We have considerable rain catchment – something around 20 blue barrels that collect rainwater from the house eaves. Last year got really dry, and we ended up taking some of the blue barrels down to a creek to refill them, using our herring skiff, then pumping the water back up the slope to more blue barrels by the house. A bit of a long process, but it saved our garden. This year, we’ve decided to put in two 1100 gallon water reservoir tanks up by our catchment pond. We are not heavy consumers of water (no dishwasher or big washing machine), but our garden is large, and does require watering after the beginning of May if the weather is hot.
We started our homesteading project back in June 2015 … and finally, nearly 4 years later, we have hot running water in the cabin, and can take a hot shower!
I’ve been doing a bit of research on the next step in our homesteading … bringing in animals.
I was messing around on the Google Earth Engine the other day, and discovered that their Timelapse site finally had satellite images available for our region. So here is our homestead from 1984 to 2016 …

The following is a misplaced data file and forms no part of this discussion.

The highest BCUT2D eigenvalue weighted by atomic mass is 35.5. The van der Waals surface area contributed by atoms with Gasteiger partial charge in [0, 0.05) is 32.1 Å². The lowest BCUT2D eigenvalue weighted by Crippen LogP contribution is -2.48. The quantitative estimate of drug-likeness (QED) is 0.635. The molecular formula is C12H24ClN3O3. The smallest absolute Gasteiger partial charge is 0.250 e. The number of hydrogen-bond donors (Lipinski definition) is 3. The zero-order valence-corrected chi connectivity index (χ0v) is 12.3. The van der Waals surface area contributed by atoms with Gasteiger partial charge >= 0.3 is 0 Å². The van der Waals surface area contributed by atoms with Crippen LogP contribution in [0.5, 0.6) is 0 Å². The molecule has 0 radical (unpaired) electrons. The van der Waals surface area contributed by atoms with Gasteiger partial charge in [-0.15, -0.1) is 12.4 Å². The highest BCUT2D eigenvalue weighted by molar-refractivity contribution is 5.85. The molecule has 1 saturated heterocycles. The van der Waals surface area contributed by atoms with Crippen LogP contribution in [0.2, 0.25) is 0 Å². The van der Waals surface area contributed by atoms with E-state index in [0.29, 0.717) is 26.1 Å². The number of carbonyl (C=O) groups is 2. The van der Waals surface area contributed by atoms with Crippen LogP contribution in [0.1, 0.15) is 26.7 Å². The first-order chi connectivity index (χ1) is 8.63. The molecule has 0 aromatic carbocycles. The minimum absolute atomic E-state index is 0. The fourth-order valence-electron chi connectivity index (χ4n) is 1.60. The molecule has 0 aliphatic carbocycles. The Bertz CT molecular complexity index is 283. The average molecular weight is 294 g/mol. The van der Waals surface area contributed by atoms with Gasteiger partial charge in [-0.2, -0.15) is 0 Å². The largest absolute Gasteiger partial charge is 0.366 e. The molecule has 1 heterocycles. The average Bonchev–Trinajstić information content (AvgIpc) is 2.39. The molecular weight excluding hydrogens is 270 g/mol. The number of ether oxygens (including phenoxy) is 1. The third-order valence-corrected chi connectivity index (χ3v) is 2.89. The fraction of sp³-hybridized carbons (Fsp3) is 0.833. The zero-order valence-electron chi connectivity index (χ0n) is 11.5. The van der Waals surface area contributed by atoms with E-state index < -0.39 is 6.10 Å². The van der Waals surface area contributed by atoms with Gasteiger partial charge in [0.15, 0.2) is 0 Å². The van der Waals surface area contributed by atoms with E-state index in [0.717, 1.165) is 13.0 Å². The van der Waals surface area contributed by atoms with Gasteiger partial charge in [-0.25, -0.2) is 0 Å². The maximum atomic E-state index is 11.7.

Wow! Things got a little scary here! Just recovered from a chimney fire. Thankfully, the cabin (and the two of us) survived!
Image: A new ramp leading up to our yard from the intertidal zone.
Mabon is past and Samhain is on its way, and as usual, we find ourselves engaged in the fall scramble as we try to get through our list of tasks that must be completed before the fall rains set in.
Image: Our front yard, a wild and busy place.
I’m not going to write much in this post – just let the photos tell our story. The summer has been busy, but we are beginning to see the results of our hard work.
PS Keep tuned in for some upcoming artwork that is connected with my writing projects.
Image: Newly terraced garden with supports for climbing beans in the top terrace.
Coming from Prince Rupert, I’ve always been concerned about getting my garden to drain adequately. We used raised beds in our gardens there, largely to keep the beds from becoming bogs. I never thought you could have too much of a good thing when it came to drainage …
Image: Kiwi fruit arch looking into the old golden plum grove.
This year, we decided it was finally time to begin planting trees on our site – the start of an orchard. So, early this spring, we began the project by clearing nearly an acre of our land. This involved cutting lots of salmonberry and rose bush, brush burning, and root pulling. A very good way to get into shape!
Image: Saskatoon tree with bird netting.
We love our birds … they are, after all, what gives our land its voice, makes us the “tir ceòlmhor” – the singing land. However, sometimes there are conflicts …